Mothership Connection

On December 15, 1975, the Mothership had landed.

Mothership Connection is the fourth Parliament album, and the second to be released in that year, following March’s Chocolate City, however, this was a very different album and one that would come to define Parliament for the rest of the career.

Very much a concept album, George Clinton commented on the album “We had put black people in situations nobody ever thought they would be in, like the White House. I figured another place you wouldn’t think black people would be was in outer space.”  This space concept remained a feature of their live shows during the 1970s with shows beginning with the spaceship landing as part of the arrival of Dr. Funkenstein.

Journalist Frasier McAlpine, writing for the BBC, stated that “As a reaction to an increasingly fraught 1970s urban environment in which African-American communities faced the end of the optimism of the civil rights era, this flamboyant imagination (and let’s be frank, exceptional funkiness) was both righteous and joyful.  And this is a very pertinent point.  Jennie Berman Eng points out that “[t]he mothership is portrayed as a salvation, perhaps transporting the band, and its fans, to another time and place.”

1975, like much of the period, was fraught with progression and regression.  1975 (arguably) saw the end of the Black Power movement who challenged established black leadership for their cooperative attitudes and nonviolence, demanding political and economic self-sufficiency. It also saw the death of Elijah Muhammad (1897–1975), founder of the Nation of Islam. His son Wallace D. Muhammad (1933–2008) succeeded him as the leader, creating a new direction for the group, thus ending the separatist philosophy that saw white people as “white devils” and changing its name to the World Community of Islam in the West. However, it was also the year Arthur Ashe (1943–1993) became the first Black person to win the men’s singles title at Wimbledon, defeating Jimmy Connors. With more black members in Congress, with numerous female politicians in prominent positions times were slowly changing.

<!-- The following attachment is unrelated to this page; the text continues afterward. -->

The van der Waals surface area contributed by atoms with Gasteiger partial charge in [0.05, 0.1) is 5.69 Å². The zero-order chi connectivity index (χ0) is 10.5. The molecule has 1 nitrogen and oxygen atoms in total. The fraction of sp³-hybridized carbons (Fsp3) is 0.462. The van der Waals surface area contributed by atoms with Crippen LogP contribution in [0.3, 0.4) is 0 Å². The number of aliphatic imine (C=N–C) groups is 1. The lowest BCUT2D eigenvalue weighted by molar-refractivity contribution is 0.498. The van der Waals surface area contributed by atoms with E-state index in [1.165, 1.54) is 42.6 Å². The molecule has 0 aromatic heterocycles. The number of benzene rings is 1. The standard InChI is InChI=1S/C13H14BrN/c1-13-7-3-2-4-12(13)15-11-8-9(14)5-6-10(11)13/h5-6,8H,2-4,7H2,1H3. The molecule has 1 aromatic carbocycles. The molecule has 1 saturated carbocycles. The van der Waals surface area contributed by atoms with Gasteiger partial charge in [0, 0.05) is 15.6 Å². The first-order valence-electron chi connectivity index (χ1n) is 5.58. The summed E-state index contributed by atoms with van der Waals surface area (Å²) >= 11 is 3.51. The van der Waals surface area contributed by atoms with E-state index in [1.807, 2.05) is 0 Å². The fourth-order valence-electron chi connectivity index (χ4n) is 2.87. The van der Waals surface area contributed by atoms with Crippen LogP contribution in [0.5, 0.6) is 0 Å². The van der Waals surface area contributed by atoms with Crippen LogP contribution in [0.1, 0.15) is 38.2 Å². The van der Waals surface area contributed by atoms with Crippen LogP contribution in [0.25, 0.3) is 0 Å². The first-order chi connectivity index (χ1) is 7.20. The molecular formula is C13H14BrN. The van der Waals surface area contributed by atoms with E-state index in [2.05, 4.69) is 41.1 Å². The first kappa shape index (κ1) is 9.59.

Often rated as among the best Parliament releases, it was the first to feature former James Brown in the J.B.’s horn players Maceo Parker and Fred Wesley, both of whom also went on to have their own solo careers, with Parker later performing and recording with Prince between 2004-2011.

A milestone not just in Funk history, but also in music History, Mothership Connection remains a huge influence on music today, with tracks such as “P-Funk (Wants To Get Funked Up)” and “Tear The Roof Off The Sucker” helping pave the way for the rise of hip hop.  As the music progressed into a more synthesised version of itself, with brass sections being replaced with synthesisers, Mothership Connection remains a testament of brilliant songwriting, showmanship and creativity and how Funk in the 1970s highlighted the best of music-making during that decade.

References:

Jennie Berman Eng. 2019. Afrofuturism and “The Wiz” https://www.fords.org/blog/post/afrofuturism-and-the-wiz/

McAlpine, Frasier. “8 afrofuturist classics everyone needs to hear”. BBC Music. https://www.bbc.co.uk/music/articles/0ebecc1d-d08b-465f-924e-ee037e9231ab

Pak, Eudie, 2021. Shirley Chisholm and the 9 Other First Black Women in Congress. https://www.biography.com/news/shirley-chisholm-black-women-congress-house-representatives

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